After giving directors the benefit of protection from liability for insolvent trading, through the ‘safe harbour reforms’, the government has not required of directors that they at least verify who they really are to start with.
The most authoritative reports on countering unlawful phoenix activity that we have are those three produced by Melbourne and Monash Universities, government funded to the tune of $403,000 and worth every cent.
In its June 2017 response to the 2015 Senate report on insolvency in the construction industry, the government refers to these three reports as evidence of its commitment to funding of good research, necessary in this complex area.
Melbourne Monash’s final report of the three, released in February 2017, made a large number of recommendations, including that all directors have the benefit of an individual identity number (DIN), to establish their correct details for all companies which they establish or of which they are directors.
Something in the nature of a frequent flyer number and card for directors.
Apart from meeting the convenience of directors, the final report said that a director identity number
“is our most important recommendation, and it is key to many of the other recommendations in this document”.
Such an idea has now been recommended by a Senate inquiry into tax avoidance, this Senate report and by the Productivity Commission, but the most significant reports are those of Melbourne Monash.
The government’s response, twice now, is that a DIN would in fact impose a “regulatory burden” on directors but that it will
“give further consideration to DINs as part of its ongoing work to combat illegal phoenix activity in Australia”.
We are all given the assurance of
“basic data quality checks … carried out on manually processed forms”
with penalties applying for false or inaccurate information.
It is odd that while the government’s black economy taskforce is looking at biometric identification, trackable bank notes and probably cryptobehavioural and DNA analysis, the government sees it as burdensome to require directors to fill in one form with their correct name and address when they set up a company; and odd that the AICD does not actively support it.
But it is consistent with the government’s further view that there would be too much change needed in IT infrastructure to alter ASIC’s manual director data matching program with AFSA, where ASIC relies upon its “person numbers” and where if a name is spelt inconsistently, “no further action will be taken”. The bankrupt director may not need to worry.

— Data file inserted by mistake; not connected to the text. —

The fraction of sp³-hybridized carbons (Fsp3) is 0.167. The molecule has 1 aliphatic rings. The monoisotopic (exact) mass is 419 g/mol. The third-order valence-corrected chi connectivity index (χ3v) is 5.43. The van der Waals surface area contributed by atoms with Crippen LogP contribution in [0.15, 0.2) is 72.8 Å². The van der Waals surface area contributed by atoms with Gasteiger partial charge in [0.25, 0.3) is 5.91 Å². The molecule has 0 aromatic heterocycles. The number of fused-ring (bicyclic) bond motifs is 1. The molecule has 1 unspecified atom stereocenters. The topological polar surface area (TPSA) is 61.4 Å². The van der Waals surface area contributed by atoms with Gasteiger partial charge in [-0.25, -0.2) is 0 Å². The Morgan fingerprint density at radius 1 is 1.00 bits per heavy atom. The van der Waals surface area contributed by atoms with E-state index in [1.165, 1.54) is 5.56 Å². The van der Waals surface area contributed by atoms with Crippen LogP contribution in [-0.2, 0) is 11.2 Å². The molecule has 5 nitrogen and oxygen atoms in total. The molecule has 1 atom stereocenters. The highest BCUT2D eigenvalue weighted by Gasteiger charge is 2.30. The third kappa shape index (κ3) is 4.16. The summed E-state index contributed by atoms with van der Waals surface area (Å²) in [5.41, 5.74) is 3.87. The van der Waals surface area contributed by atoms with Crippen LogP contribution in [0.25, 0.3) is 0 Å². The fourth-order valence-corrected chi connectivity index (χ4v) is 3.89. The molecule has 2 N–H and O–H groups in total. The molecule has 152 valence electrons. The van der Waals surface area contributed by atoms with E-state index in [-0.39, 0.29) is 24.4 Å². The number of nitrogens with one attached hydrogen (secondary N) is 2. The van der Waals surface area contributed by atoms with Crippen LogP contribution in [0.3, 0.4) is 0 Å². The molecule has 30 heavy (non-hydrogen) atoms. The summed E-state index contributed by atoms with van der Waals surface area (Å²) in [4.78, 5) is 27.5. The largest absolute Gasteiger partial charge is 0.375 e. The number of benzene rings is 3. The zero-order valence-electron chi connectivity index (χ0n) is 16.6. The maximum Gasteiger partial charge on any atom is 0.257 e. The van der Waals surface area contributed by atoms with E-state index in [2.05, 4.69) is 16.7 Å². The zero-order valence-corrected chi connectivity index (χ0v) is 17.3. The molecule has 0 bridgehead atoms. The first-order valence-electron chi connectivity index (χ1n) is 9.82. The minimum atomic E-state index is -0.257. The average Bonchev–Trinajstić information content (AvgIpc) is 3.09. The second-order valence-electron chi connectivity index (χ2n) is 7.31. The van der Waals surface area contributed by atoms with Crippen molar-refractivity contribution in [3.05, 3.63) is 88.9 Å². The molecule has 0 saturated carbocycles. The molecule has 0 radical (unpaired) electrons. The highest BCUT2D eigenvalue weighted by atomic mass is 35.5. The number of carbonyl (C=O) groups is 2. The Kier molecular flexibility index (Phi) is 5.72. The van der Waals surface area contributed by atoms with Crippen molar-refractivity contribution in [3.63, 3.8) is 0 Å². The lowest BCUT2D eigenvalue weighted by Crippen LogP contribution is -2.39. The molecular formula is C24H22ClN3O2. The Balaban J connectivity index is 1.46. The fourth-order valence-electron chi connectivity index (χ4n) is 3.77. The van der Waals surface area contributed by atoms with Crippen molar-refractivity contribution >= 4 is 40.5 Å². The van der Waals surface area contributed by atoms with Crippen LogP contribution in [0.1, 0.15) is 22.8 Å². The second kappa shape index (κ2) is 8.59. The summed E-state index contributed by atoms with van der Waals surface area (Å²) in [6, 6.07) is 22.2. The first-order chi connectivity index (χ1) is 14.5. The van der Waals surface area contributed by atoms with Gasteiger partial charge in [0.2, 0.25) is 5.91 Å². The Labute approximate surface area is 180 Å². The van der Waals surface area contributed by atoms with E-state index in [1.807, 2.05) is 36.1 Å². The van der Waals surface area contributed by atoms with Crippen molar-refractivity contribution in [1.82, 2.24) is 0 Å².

As to the government’s other responses to the Senate recommendations, they are similar – more examination of ‘options for law reforms to deter, detect and deal with illegal phoenix activities’, ‘toughening up’ the laws, ‘combating’ illegal activity, more funding for ASIC, more reporting by liquidators, and charging them to do so, changing forms, allowing the agencies communicate with each other, and having ASIC ‘look closely at its enforcement record and identify areas for improvement’.
Other issues cover ASIC statistics (all ok), the beneficial ownership of shares (no), pre-insolvency advisers (a matter for ASIC), and some remote connection between voting rights of creditors in a bankruptcy and court powers to terminate deeds of company arrangement.
The government, and no doubt the Courts, still do not like the idea of giving the Federal Circuit Court corporate insolvency jurisdiction.
An important topic in the government response is mental health and suicide prevention, the government referring to the successful model of MATES in Construction (MIC) and the OzHelp Foundation.
This is my assessment, readers can make their own.
 Defining and Profiling Phoenix Activity (2014); Quantifying Phoenix Activity: Incidence, Cost, Enforcement (2015); and Phoenix Activity: Recommendations on Detection, Disruption and Enforcement (2017), all funded through an Australian Research Council Discovery Grant.
 Phoenix Activity: Recommendations on Detection, Disruption and Enforcement (2017).